Manitoba

All adults in high-risk communities, police in Manitoba to be eligible for COVID-19 vaccination

The Manitoba government is shifting its approach to vaccination rollout to focus on adults living in communities with highest risk of COVID-19 transmission, as well as people with "front-line, public-facing roles" in those communities.

Police officers, firefighters will also soon be eligible to be vaccinated

Dr. Joss Reimer, medical lead of Manitoba's vaccine implementation task force, says the changes announced Thursday are 'a targeted approach to ensure those most affected by COVID-19, who are often racialized or marginalized people, have access to the vaccine sooner.' (John Woods/The Canadian Press)

The Manitoba government is shifting its approach to vaccination rollout to focus on adults living in communities with the highest risk of COVID-19 transmission, as well as people with "front-line, public-facing roles" in those communities.

Vaccine eligibility will soon be extended to Manitobans living in communities considered to have a high risk, based on provincial data, the province announced Thursday evening. All police officers in the province will also soon be eligible for vaccination, the province said.

The expanded eligibility includes all residents 18 or older and people with "front-line, public-facing roles" such as teachers working in the communities considered at risk.

Officials will announce next Wednesday which communities, and which specific professions, will be eligible for priority vaccination, a provincial news release said.

"This is a targeted approach to ensure those most affected by COVID-19, who are often racialized or marginalized people, have access to the vaccine sooner," said Dr. Joss Reimer, the medical lead for Manitoba's vaccine implementation task force, said in the news release.

"Our approach will also help protect those who serve these communities on a daily basis, recognizing their increased risk of exposure as well as their importance to the community's overall safety and wellness."

Reimer had hinted at changes earlier this week, saying certain areas of the province generally have higher risk of transmission, and the people living there are at higher risk of severe outcomes if they contract the illness. 

The province is in the midst of changing eligibility requirements for COVID-19 vaccines. On Wednesday, Reimer said the province was considering essential workers as part of the change.

The province has used age as its primary eligibility requirement, mainly because older people are more at risk of getting very sick or dying from COVID-19.

Since everyone aged 59 and up is currently eligible for the vaccine, it's now feasible to vaccinate essential workers, Reimer said Wednesday.

Despite the expansion, COVID-19 vaccine supply is still limited and there may not be enough to immediately immunize everyone in the groups now eligible, Thursday's news release said.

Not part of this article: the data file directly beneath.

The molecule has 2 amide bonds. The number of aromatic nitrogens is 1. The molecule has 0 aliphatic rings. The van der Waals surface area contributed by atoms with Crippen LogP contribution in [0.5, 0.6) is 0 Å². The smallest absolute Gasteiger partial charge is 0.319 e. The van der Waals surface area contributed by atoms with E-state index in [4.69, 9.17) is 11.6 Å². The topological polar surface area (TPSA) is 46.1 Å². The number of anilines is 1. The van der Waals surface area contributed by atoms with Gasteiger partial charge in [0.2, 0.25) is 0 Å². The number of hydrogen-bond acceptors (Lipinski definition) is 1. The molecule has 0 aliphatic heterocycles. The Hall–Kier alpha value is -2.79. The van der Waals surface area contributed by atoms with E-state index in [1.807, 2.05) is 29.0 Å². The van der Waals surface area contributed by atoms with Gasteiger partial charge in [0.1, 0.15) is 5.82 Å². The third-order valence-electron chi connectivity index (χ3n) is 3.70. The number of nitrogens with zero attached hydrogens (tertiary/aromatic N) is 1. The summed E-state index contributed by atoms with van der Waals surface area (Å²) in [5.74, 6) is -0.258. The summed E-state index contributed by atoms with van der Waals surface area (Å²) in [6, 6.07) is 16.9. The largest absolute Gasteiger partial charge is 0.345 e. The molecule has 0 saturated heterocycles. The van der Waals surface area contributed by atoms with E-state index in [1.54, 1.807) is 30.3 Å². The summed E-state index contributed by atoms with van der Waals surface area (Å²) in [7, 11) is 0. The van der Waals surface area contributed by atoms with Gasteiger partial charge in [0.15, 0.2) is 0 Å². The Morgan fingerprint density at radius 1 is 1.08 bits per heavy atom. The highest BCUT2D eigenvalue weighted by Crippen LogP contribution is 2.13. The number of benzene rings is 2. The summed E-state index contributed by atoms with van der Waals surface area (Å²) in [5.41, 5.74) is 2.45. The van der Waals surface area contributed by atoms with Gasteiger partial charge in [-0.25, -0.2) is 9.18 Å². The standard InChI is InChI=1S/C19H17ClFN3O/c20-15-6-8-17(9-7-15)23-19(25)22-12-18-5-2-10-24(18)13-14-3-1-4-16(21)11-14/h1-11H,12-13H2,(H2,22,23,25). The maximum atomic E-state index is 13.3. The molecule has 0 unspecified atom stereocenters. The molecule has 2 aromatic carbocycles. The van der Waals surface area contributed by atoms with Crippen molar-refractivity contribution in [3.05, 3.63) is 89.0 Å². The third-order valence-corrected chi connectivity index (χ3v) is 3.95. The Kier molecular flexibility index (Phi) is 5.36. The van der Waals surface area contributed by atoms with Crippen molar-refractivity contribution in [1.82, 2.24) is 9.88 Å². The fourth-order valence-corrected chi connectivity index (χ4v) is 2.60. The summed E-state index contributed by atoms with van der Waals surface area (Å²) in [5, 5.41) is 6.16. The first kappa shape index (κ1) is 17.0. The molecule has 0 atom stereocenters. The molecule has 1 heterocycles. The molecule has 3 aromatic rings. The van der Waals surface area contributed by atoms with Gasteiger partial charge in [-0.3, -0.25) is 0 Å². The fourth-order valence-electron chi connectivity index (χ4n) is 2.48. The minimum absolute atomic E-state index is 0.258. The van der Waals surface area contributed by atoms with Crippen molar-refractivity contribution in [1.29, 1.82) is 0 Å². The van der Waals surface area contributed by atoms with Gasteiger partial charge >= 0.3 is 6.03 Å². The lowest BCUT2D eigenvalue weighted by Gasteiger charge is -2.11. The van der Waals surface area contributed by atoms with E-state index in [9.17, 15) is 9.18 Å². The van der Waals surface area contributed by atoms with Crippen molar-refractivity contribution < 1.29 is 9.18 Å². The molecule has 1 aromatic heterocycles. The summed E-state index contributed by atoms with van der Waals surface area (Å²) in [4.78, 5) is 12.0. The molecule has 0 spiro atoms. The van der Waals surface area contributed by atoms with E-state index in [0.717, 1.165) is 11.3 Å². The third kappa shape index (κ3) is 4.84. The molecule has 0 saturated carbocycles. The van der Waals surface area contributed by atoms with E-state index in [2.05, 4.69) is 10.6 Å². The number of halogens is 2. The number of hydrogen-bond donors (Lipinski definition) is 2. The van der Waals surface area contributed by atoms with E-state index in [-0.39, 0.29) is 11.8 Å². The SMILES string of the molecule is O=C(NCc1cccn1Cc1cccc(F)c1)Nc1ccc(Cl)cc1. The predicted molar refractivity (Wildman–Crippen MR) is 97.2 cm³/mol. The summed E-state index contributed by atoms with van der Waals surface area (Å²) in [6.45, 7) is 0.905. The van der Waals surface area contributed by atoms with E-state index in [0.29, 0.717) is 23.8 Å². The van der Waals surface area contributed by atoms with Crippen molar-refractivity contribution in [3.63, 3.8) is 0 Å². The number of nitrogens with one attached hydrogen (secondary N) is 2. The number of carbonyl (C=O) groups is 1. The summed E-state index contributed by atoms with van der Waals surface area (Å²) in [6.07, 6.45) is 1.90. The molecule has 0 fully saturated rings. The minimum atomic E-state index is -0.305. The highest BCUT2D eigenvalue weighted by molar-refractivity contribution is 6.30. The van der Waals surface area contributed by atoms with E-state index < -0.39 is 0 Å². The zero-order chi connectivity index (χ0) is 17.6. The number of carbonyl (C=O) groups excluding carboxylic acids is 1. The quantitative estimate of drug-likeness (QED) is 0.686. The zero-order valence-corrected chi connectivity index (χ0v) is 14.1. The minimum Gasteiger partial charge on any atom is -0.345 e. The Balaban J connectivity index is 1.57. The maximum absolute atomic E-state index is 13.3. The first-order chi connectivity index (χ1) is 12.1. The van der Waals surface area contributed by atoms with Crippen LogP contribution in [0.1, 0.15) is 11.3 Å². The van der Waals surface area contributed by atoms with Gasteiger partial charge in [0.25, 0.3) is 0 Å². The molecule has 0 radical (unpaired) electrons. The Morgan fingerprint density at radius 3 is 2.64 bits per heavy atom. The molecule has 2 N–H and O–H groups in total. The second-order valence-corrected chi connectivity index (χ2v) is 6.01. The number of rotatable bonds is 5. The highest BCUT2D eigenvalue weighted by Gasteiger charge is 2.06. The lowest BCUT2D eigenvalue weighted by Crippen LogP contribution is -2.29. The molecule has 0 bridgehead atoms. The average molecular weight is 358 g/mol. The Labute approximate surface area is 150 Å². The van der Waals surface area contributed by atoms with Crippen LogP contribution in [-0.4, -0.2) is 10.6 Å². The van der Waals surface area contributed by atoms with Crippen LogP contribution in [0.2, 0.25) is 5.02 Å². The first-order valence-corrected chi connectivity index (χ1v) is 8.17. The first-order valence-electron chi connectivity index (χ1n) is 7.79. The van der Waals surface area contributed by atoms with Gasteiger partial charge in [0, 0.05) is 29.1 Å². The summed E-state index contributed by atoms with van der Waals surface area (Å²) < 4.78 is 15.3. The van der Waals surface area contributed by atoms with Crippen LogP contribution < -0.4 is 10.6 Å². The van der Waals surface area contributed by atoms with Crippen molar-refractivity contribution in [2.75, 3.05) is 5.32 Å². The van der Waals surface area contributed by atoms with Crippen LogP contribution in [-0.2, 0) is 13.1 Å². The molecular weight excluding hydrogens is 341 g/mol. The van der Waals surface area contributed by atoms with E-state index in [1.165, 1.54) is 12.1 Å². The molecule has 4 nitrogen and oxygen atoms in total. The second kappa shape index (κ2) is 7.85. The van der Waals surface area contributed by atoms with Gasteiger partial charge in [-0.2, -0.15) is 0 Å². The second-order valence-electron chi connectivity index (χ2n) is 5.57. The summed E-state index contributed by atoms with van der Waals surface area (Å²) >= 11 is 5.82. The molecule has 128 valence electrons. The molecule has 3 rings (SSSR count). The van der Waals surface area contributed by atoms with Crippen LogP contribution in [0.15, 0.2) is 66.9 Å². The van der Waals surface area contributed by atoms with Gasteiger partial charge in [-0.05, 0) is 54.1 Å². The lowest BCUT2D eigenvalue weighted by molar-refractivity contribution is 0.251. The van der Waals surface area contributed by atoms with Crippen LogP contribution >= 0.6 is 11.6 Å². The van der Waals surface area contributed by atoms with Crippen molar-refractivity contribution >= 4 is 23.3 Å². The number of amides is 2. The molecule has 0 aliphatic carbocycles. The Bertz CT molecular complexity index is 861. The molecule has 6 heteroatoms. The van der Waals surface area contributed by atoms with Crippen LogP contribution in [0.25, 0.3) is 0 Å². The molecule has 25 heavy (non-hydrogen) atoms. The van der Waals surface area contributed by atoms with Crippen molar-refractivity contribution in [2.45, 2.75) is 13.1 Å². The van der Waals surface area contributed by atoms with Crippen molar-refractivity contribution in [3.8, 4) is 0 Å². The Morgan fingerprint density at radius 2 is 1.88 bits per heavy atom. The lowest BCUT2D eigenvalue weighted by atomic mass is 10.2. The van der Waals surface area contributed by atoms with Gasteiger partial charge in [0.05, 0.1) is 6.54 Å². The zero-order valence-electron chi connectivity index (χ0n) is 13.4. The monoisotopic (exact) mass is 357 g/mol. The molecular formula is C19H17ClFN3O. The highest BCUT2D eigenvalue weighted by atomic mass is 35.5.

Police, firefighters to be prioritized

Front-line police officers and firefighters in Manitoba will also soon be eligible for COVID-19 vaccines.

Justice Minister Cameron Friesen announced the change for police on Thursday evening after a virtual town-hall meeting.

"Pleased to report from tonight's COVID-19 vaccine town hall that police have been prioritized in our province and will soon be eligible for the vaccine in MB," Friesen, the former health minister, tweeted after the announcement. "Details will follow soon."

The province's news release said firefighters will also be eligible. Paramedics were already eligible for vaccination.

The president of the Winnipeg Police Association, which represents over 1,400 police officers and about 450 civil servants, is happy to hear that police officers will be granted priority for the COVID-19 vaccine.

Further details on when police and firefighters can book their appointments will be provided next week, the province says. (Tyson Koschik/CBC)

"Being included in the vaccine rollout list is a huge relief for a lot of members. There has been a lot of stress related to being on the street on a daily basis, because our members don't have the ability to work from home," said Maurice Sabourin.

"[Police] quite often will enter into dynamic scenarios where you can't wash your hands, you can't don your PPE, where you have to go hands-on with an individual without knowing any sorts of information about the person."

Many front-line officers have felt apprehension about bringing the coronavirus — the virus that causes COVID-19 — home to their families, and the union has fielded daily calls from members about when police may receive a priority designation, Sabourin said.

He said he expects officers will book their immunization appointments as soon as they're able.

Details about when police and firefighters can book their appointments will be given some time next week, the province says.

Comments

To encourage thoughtful and respectful conversations, first and last names will appear with each submission to CBC/Radio-Canada's online communities (except in children and youth-oriented communities). Pseudonyms will no longer be permitted.

By submitting a comment, you accept that CBC has the right to reproduce and publish that comment in whole or in part, in any manner CBC chooses. Please note that CBC does not endorse the opinions expressed in comments. Comments on this story are moderated according to our Submission Guidelines. Comments are welcome while open. We reserve the right to close comments at any time.

Become a CBC Member

Join the conversationCreate account

Already have an account?

now